a processor for initiating at a sender node, a key establishment protocol exchange with a receiver node, the key establishment protocol configured to establish and maintain a compression dictionary used to coordinate compression information between the sender node and the receiver node and provide security information for use in encryption of compressed packets, constructing the compression dictionary, transmitting compression information comprising the compression dictionary from the sender node to the receiver node in a key establishment protocol exchange, compressing a packet using the compression information, wherein the compression dictionary is applied independently on each payload or record, encrypting the compressed packet, and transmitting the encrypted compressed packet from the sender node to the receiver node using an unreliable transport wherein packets may be lost or reordered; and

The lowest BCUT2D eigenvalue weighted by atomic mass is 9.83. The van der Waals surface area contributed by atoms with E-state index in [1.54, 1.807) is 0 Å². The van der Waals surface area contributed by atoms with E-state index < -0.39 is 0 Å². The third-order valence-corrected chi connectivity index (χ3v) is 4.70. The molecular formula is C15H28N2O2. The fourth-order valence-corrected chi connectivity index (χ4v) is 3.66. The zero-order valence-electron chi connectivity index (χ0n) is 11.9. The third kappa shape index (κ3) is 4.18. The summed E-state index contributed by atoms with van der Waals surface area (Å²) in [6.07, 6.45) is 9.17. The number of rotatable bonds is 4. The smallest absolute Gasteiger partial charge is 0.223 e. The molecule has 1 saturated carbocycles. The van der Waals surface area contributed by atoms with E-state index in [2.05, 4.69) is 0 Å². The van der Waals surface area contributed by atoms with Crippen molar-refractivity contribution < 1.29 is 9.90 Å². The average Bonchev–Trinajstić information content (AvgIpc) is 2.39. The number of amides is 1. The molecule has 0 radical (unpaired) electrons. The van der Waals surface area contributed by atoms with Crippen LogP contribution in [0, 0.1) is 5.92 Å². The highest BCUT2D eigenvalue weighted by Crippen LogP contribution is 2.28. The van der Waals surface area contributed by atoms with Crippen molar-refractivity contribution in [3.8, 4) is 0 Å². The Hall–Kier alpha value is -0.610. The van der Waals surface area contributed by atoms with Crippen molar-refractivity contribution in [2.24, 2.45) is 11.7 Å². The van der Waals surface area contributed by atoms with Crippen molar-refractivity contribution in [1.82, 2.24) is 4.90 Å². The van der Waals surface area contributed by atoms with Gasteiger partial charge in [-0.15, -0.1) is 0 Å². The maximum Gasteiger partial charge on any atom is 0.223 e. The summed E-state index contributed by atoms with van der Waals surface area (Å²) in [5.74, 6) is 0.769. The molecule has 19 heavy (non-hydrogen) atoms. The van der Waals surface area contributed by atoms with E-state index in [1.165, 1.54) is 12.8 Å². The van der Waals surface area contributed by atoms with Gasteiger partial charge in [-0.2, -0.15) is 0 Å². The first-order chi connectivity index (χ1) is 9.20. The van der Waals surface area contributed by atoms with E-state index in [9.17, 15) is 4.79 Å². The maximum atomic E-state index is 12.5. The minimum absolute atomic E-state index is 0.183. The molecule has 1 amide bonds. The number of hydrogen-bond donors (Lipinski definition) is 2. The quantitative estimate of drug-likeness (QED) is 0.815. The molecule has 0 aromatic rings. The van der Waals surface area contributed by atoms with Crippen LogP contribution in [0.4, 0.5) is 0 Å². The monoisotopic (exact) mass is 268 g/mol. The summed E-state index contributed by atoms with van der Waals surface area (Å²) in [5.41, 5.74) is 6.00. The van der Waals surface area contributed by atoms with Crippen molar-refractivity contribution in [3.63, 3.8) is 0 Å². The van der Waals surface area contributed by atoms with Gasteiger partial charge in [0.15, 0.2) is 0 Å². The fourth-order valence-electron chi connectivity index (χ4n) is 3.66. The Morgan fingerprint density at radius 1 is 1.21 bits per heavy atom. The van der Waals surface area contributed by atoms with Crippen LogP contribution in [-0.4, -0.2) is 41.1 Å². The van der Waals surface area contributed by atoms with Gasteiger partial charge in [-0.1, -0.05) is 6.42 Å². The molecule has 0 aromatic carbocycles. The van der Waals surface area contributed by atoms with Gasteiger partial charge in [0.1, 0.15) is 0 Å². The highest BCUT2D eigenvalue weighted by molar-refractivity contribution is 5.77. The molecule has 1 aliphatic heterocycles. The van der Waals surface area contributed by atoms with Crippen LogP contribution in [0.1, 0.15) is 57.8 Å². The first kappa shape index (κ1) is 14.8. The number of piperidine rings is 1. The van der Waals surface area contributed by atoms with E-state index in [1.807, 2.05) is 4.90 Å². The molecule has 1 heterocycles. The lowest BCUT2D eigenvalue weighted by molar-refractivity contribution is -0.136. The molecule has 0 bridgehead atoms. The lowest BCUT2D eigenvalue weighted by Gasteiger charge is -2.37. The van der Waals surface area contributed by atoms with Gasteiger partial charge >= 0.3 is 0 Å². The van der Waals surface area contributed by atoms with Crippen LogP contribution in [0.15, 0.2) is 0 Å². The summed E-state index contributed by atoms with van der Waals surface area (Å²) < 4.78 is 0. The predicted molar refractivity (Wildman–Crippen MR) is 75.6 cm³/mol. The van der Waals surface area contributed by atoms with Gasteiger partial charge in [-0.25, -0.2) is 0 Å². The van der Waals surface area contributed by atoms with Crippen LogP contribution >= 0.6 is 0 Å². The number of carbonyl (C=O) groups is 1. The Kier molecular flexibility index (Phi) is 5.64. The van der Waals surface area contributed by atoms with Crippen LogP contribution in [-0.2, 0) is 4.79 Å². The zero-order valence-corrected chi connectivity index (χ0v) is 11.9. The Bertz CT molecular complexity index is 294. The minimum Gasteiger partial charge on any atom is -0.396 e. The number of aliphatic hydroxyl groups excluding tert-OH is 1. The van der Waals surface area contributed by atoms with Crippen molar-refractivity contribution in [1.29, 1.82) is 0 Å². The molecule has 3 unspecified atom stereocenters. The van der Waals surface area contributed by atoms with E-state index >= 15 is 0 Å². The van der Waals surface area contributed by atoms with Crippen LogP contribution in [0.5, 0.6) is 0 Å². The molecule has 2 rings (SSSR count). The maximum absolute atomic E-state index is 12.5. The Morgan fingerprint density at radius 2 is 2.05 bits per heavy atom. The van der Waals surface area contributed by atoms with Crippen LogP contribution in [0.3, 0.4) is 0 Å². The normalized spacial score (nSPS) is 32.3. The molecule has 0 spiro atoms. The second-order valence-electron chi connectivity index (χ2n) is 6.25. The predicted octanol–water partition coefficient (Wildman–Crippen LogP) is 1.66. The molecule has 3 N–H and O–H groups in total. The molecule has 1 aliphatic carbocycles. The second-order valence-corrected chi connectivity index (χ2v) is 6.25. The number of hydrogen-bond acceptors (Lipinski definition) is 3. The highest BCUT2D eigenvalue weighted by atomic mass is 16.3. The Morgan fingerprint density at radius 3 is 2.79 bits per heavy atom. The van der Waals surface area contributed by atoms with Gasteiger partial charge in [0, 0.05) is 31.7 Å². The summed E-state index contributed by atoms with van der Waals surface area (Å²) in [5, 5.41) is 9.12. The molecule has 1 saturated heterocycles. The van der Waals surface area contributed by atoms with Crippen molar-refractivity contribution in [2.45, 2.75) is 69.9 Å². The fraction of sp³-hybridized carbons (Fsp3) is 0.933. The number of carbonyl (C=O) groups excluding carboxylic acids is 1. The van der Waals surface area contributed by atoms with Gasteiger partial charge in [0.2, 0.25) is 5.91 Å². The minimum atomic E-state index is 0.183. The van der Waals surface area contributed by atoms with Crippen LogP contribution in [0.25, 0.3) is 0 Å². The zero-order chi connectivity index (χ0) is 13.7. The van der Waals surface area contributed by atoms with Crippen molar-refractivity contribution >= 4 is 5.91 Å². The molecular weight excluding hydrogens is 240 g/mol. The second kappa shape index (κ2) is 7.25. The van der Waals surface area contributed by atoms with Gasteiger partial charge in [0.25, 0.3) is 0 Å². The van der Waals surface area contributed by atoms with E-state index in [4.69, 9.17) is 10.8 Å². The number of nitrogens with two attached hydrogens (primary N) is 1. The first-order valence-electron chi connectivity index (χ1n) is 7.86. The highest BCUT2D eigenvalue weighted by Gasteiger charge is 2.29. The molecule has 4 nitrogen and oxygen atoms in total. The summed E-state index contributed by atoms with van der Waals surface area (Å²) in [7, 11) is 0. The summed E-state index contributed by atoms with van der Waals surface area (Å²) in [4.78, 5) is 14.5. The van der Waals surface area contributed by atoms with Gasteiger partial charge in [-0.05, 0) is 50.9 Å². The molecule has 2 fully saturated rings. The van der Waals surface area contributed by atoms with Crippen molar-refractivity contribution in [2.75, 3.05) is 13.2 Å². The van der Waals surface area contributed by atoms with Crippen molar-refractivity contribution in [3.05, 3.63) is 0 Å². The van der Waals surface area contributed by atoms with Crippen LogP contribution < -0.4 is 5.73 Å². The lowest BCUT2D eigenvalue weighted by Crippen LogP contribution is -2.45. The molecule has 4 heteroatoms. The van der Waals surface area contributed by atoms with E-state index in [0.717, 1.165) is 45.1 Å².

memory for storing said compression information;
wherein the compression information is used by the receiver node in decompressing the packet received from the sender node.
12. The apparatus of claim 11 wherein the processor is further configured for compressing the packet utilizing a compression algorithm and setting the dictionary to the first payload or record sent.
13. The apparatus of claim 11 wherein the compression dictionary comprises a precomputed dictionary corresponding to a type of traffic.
14. The apparatus of claim 11 wherein the memory stores a dictionary management state.
15. The apparatus of claim 11 wherein the compression dictionary comprises a plurality of components concatenated together.
16. The apparatus of claim 15 wherein the processor is further configured for tracking a number of matches between packets and each of said plurality of components.
17. The apparatus of claim 15 wherein each of said plurality of components is independently transmitted to the receiver node.
18. Logic encoded on one or more tangible computer readable media for execution and when executed operable to:
initiate at a sender node, a key establishment protocol exchange with a receiver node, the key establishment protocol configured to establish and maintain a compression dictionary used to coordinate compression information between the sender node and the receiver node and provide security information for use in encryption of compressed packets;